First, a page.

LONDON, March 20 – The World Health Organization warned on Friday of a risk of outbreaks of measles, whooping cough and other diseases in West African countries hit by Ebola and said this must be countered with rapid intensification of routine immunizations.
The Ebola epidemic, which has infected some 24,000 people, killing 10,000 of them, mostly in Guinea, Liberia and Sierra Leone, has reduced vaccination coverage as health facilities and healthcare workers focused on fighting the unprecedented outbreak.
A study published last week by researchers at Johns Hopkins Bloomberg School of Public Health in the United States warned that measles cases could almost double in countries hardest hit by the Ebola outbreak.
The researchers calculated that for every extra month that healthcare systems are disrupted, up to 20,000 children aged between nine months and five years were put at risk.[pro_ad_display_adzone id=”10″]
The Ebola epidemic has also disrupted delivery of routine childhood vaccines against polio and tuberculosis, and of a combined shot against meningitis, pneumonia, whooping cough or pertussis, tetanus, hepatitis B and diphtheria.
The WHO sent a warning note to affected countries this week saying: “Any disruption of immunization services, even for short periods … will increase the likelihood of vaccine-preventable disease outbreaks.”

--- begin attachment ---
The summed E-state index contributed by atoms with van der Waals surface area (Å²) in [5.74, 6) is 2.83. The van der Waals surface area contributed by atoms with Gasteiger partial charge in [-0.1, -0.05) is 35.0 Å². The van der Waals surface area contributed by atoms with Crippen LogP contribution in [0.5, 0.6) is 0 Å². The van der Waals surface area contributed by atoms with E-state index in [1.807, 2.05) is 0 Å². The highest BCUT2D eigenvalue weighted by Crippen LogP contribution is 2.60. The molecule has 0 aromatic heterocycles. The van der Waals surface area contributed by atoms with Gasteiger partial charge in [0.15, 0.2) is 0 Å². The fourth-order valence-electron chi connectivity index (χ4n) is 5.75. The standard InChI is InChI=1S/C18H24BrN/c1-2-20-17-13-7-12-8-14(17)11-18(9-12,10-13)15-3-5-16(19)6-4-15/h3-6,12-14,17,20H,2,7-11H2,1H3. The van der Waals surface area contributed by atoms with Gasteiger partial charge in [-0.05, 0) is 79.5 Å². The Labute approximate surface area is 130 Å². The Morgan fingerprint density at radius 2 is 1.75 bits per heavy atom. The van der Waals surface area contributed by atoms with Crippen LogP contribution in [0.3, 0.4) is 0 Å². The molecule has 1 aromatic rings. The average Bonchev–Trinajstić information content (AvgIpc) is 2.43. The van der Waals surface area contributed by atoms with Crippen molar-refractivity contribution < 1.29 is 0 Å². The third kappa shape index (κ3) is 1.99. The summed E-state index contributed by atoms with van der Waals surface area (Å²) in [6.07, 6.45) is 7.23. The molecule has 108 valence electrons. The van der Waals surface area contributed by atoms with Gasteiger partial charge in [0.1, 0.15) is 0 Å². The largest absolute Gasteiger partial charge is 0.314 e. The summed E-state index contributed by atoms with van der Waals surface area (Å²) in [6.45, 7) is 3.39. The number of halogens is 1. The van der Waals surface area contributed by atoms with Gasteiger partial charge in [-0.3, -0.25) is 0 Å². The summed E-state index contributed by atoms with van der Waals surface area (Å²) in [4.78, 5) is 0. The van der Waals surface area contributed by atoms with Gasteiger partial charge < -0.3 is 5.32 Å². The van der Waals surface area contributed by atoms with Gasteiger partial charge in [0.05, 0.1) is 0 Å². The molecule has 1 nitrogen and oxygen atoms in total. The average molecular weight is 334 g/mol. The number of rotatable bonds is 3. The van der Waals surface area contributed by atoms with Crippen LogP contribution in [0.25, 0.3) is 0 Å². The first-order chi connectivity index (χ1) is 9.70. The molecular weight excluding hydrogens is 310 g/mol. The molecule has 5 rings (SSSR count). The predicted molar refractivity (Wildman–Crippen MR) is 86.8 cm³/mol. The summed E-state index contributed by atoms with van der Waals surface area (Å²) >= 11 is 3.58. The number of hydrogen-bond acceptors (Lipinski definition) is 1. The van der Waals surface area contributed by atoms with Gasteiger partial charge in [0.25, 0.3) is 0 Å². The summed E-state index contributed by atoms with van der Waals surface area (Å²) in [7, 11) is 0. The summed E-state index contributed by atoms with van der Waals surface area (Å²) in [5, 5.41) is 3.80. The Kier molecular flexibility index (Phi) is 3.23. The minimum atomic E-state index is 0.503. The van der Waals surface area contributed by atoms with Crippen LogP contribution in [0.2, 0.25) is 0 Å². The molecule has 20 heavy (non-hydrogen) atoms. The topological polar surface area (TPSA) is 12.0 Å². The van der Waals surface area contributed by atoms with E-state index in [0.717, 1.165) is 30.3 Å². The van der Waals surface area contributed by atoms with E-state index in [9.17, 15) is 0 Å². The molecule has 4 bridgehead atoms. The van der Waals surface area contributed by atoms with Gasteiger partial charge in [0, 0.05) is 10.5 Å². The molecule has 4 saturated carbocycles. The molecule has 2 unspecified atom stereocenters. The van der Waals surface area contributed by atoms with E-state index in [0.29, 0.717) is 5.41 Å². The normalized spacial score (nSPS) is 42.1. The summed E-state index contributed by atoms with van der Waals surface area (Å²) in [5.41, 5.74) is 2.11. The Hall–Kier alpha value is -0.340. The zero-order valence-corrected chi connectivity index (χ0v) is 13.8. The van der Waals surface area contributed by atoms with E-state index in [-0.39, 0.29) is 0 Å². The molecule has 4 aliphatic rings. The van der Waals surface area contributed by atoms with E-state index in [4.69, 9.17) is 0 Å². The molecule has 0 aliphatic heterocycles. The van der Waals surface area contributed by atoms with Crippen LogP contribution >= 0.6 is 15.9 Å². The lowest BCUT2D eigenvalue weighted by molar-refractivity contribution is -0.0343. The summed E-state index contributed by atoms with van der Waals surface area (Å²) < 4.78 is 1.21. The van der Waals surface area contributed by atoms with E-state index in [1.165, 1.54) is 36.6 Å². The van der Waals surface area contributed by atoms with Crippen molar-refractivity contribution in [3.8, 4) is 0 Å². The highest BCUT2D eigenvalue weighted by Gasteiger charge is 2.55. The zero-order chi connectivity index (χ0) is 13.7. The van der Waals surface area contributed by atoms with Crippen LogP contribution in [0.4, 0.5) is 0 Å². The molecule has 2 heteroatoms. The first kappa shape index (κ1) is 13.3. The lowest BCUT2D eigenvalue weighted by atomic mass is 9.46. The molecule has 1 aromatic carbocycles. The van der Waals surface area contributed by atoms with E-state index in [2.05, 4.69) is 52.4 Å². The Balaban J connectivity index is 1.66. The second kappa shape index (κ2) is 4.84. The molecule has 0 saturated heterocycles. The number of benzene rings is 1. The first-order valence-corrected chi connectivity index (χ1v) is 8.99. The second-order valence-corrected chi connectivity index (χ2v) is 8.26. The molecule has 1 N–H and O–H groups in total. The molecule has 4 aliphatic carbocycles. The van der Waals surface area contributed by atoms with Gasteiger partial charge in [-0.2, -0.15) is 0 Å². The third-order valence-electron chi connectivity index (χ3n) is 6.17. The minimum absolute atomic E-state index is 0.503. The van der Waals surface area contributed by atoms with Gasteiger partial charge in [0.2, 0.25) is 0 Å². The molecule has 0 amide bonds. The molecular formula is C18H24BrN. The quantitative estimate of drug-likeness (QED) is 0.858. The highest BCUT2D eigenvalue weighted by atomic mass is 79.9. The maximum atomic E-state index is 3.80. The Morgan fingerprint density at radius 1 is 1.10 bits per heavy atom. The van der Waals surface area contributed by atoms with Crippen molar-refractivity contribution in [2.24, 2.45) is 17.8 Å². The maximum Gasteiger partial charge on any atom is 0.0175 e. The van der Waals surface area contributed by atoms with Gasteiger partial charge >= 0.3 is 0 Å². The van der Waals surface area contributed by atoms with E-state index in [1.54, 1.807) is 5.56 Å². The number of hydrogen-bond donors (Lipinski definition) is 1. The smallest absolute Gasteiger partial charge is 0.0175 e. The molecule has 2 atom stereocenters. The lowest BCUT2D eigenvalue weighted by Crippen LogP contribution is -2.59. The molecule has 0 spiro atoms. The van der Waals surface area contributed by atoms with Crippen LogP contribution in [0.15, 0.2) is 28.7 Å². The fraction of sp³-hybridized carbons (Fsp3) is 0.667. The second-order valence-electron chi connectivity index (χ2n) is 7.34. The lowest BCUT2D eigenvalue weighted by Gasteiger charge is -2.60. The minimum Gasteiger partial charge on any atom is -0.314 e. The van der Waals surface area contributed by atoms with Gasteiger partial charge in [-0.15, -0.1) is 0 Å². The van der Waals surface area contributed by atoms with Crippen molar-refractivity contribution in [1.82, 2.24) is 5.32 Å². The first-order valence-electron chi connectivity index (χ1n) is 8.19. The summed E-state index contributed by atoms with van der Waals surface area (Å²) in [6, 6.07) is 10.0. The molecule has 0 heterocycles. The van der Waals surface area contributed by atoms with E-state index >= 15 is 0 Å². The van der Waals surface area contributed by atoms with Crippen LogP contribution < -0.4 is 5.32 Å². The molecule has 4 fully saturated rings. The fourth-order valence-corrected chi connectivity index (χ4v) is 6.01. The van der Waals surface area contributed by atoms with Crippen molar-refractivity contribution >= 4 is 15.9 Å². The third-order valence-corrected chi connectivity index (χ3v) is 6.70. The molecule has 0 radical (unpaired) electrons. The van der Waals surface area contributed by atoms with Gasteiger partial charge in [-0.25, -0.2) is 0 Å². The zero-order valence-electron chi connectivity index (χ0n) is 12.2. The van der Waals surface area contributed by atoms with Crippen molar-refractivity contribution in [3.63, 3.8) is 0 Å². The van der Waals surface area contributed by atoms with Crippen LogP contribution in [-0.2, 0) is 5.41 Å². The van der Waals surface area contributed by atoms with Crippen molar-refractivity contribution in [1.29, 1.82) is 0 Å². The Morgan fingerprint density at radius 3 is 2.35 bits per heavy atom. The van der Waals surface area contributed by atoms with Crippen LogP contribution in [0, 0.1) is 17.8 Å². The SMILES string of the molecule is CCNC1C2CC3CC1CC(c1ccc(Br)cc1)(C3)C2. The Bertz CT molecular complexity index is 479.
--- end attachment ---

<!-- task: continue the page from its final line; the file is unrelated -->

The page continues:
Jean-Marie Okwo-Bele, the WHO’s vaccines director, told a briefing in Geneva the health agency wanted intensification of routine immunisation services, and mass measles vaccination campaigns in all areas where feasible.
“Campaigns will only be conducted in areas that are free of Ebola virus transmission,” he said, stressing that clinics and health workers administering vaccines would be required to adhere to very strict infection control measures.
Measles is a viral disease which killed around 146,000 people globally in 2013, mostly children under five. The WHO says that equates to about 16 deaths every hour.
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Outbreaks of measles — one of the most transmissible diseases — often follow humanitarian crises as vaccination campaigns falter and populations are displaced and impoverished. (Reporting by Kate Kelland in London, with additional reporting by Stephanie Nebehay in Geneva, editing by Robin Pomeroy)(Reuters)